Certifiable Quality

Is Charivari Home to the Most Underrated Fine Dining in Houston?

Chef Johan Schuster doesn't get much press, but that doesn't mean his cuisine isn't some of the city's best.

By Mai Pham June 16, 2016

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Johan Schuster, Houston's favorite Transylvanian.

Image: Mai Pham

Located in the heart of Midtown, Charivari is one of those restaurants that stays just below the radar, most probably because of its image. The decor is reminiscent of small mom-and-pop places tucked away in remote parts of Europe. It’s old-fashioned, the antithesis of trendy. There is no scene to speak of.

But sit down for a tasting dinner like the one I was invited to experience recently, and you’ll easily see what regulars already know: Johan Schuster, the Transylvanian-born chef who relocated to Houston from Ettenheim, Germany two decades ago, has been turning out some of the Bayou City’s finest European cuisine since the dawn of the millenium. 

What is European cuisine, you ask? Schuster’s menu pays homage to some of the dishes he knows best, and reads almost like a schedule of train stops through Europe. There’s Budapest-style seared foie gras, Black Forest escargot, Hungarian goulash, Vienna-style pork schnitzel and Transylvanian charcuterie—you get the picture.

Beyond these, however, are Schuster’s seasonal dishes which utilize in-season ingredients he sources from all over the world. “In Transylvania, we always go to the market, buy what’s in season, and then prepare our menu,” he says. “Here, I try to do the same. I get the best of what I can for the season, and put it on our menu.”

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Asparagus velouté

Image: Mai Pham

A deceptively simple white asparagus velouté, so fine, silky and incredible in composition that my dining companion and I embarrassed ourselves with a lot of moaning as we each scraped our bowls, kicked off our evening. It was lovely to look at, too: Halved strips of white and green asparagus were laid criss-cross across the bowl, topped with an ample quenelle of American caviar, and garnished with magenta and yellow-colored edible flowers. The season is extremely short, so get this while you can (it’s still on the menu this week, but won’t be for long). 

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Porcini mushrooms

Image: Mai Pham

Thick-stemmed porcini mushrooms which looked like they’d just been foraged from some deep dark forest, were prepared like an Italian antipasto; thinly sliced, barely seared, and served drizzled with olive oil, freshly chopped garlic and lava salt.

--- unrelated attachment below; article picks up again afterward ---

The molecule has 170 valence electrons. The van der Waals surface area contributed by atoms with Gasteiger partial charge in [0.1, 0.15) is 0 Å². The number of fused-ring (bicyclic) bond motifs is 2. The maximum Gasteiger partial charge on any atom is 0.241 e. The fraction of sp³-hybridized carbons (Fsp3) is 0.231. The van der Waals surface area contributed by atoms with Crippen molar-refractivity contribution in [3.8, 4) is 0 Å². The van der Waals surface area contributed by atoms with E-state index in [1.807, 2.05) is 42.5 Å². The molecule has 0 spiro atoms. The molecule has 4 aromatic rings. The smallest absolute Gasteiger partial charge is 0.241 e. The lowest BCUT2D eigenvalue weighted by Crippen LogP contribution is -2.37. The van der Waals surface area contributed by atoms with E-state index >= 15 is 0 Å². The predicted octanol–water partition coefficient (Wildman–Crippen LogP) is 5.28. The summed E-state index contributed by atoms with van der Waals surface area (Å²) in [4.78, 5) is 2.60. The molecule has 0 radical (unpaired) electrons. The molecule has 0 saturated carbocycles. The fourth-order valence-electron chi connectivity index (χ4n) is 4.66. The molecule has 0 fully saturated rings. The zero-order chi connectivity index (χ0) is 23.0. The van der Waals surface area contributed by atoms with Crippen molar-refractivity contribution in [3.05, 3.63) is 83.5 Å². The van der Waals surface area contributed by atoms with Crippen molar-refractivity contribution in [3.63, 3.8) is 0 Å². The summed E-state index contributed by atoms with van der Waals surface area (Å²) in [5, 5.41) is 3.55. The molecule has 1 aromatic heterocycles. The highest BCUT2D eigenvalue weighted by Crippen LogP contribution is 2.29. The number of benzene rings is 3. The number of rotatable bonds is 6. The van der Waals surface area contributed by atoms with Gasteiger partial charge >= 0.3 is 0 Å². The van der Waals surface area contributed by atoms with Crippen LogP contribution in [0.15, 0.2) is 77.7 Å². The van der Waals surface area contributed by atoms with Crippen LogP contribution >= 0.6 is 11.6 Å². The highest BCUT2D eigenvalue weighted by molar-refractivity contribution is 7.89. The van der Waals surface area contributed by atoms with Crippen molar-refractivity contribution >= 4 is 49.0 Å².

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Octopus carpaccio

Image: Mai Pham

To follow, we were served an octopus carpaccio made of imported Mediterranean octopus drizzled with olive oil. A standard offering on the dinner menu, it was also solidly executed, if a tad under-salted. A squeeze of lime enlivened the dish, and the texture—elastic enough to be interesting, yet soft to the bite—ably demonstrated Schuster’s mastery of cephalopod preparation.

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Porcini risotto

Image: Mai Pham

Porcini risotto, chock-full of meaty chunks of the mushroom, and cooked so that you could still appreciate the consistency of the rice kernels, got a boost of heady aromatics from with some freshly shaved summer truffles. 

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The meat may hail from Japan, but Schuster's preparation remains European.

Image: Mai Pham

And just when we didn’t think things could get any better, Schuster brought out the main courses—one meat, one fish—for us to share. The flesh was A5 Wagyu beef from Japan (he brought out the slab of meat and a certificate of authenticity to show us). Seared so that the edges of each piece had a caramelized brown crust, the center of each piece was still rare, but cooked enough so that the beef’s fatty striations had all but liquefied. A few speckles of Himalayan sea salt and a drizzle of demi-glace brought out the naturally luscious flavor of the beef as it melted on the tongue. It was the very definition of sublime.

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This halibut was alive hours before it was perfectly seared.

Image: Mai Pham

The fish—a halibut caught and delivered to the restaurant that day, was also absolutely lovely—and a welcome contrast to the decadence of the beef. It was pan-seared with a golden crust, but slightly undercooked so you could still appreciate the natural moistness of the flesh in the middle. Light-as-air asparagus foam and sautéed ramps completed the picture.

So there you have it. A meal right up there with the best you can experience in Houston, made with some of the highest quality ingredients that money can buy. A chef with 38 years under his belt, who trained classically and has cooked all over Europe. It’s not a people-watching place by any means, and it may feel a little too quiet at times, but here’s a place that’s clearly all about the food, and I’ll take that over trendy people-watching and ambience any day.

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